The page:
When he first came to the Retrak Drop-In Center, he told his whole story to the social worker during the counselingsession. Robel was very suspicious and angry and was often fighting with the other boys and often cried. While staying in the center, he participated in all the activities, including counseling, food, medical services, life skills, and catch-up lessons. He also got voluntary HIV counseling and testing and fortunately his result was free from HIV. He was sure that he would die because of HIV, and when he heard that he is disease-free, he said that “now I can be a big man and live my own life”.
Robel didn’t want to reintegrate back with his family because of the neglect and abuse from his family in the past. His plan for the future is to take business training and become independent. One day he wants to go back to Dire Dawa in order to live his own life by doing his small business.
Robel is now getting regular play therapy counseling which is helping him express his anger and grief and which will in time help him to come to terms with his past abuse and sufferings. He is now improving and is in a much bettersituation than before.
Thank you for your support of Retrak, which has allowed Robel, and hundreds of boys like him, to overcome the abuse and trauma of his past. Please consider making a donation to Retrak for Mothers Day so that more boys can feel loved and valued.
Mothers Day is just around the corner, and we can't think of a better way to honor the mother in your life than to give a gift in her name to help some of the thousands of children living on the streets of Uganda.
A gift to Retrak would help children like Paul, age 10, who was taken from his mother by his fater, whom Paul refers to as a "drunkard". Paul narrates, "My father used to lock me up in the house as he went to work every morning. In this he claimed that he was preventing me from walking away from home since I wasn't going to school."
But one day Paul's father left the house unlocked, and walk away he did, towards the capital city of Kampala, "I came alone all the way, very scared since it had already grown dark. I kept looking back but no one was coming after me. God helped me and I got to this small town, which was still busy. However, people started closing their stores to return home.... I became very worried and afraid when I realized there were no people moving in that town any more. I was scared and I kept asking myself, what if sorcerors got me here, wild animals or dogs attacked me because I was seeing them move around?"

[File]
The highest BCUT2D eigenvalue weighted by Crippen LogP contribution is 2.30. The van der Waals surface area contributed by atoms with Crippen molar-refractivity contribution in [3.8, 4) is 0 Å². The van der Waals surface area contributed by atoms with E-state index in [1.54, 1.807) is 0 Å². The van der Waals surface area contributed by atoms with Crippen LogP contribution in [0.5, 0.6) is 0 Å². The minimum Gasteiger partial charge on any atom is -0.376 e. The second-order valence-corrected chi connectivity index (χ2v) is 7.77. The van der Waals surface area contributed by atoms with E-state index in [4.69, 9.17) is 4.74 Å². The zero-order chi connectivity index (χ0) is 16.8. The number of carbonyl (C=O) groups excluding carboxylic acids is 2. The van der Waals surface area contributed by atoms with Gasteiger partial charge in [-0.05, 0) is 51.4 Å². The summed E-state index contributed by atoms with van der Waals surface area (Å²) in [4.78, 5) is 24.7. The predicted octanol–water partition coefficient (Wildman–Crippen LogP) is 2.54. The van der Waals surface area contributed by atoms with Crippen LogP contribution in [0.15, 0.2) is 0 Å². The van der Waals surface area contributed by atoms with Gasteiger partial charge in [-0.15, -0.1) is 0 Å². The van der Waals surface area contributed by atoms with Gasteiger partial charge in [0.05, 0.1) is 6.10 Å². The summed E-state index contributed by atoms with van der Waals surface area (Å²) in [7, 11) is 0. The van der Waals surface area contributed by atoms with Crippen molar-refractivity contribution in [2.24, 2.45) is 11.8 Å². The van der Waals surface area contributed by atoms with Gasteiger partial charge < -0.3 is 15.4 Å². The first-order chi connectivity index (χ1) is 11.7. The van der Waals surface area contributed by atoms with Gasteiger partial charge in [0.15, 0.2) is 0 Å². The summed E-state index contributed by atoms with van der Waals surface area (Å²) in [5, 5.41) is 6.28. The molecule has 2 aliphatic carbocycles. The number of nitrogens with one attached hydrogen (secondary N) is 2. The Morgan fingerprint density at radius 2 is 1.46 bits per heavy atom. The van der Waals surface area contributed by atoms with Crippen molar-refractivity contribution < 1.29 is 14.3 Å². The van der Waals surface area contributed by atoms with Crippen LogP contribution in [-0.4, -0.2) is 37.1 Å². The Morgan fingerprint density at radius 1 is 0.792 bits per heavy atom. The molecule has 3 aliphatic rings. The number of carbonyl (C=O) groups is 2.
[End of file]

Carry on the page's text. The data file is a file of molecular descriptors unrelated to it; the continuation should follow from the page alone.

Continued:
Eventually two policemen found Paul and offered to help him by taking him to Retrak's Drop-In Center in Kampala. At Retrak, Paul says "I feel very safe here and okay now. I play with my friends, learn and also get food. I thank Retrak because they are going to take me to my uncle's place."
On March 7th, Paul was accompanied by Retrak social workers to his uncle's home, where he received a very warm welcome. His aunt praised Retrak for their "merciful heart", adding that nobody else would have done such an act of mercy.
Paul's life was transformed with the help of Retrak, and we couldn't do our work without the generous support of our donors. Thank you for your help in returning Paul to a loving family. Won't you consider making another donation in honor of Mothers Day? To donate, please click on this link: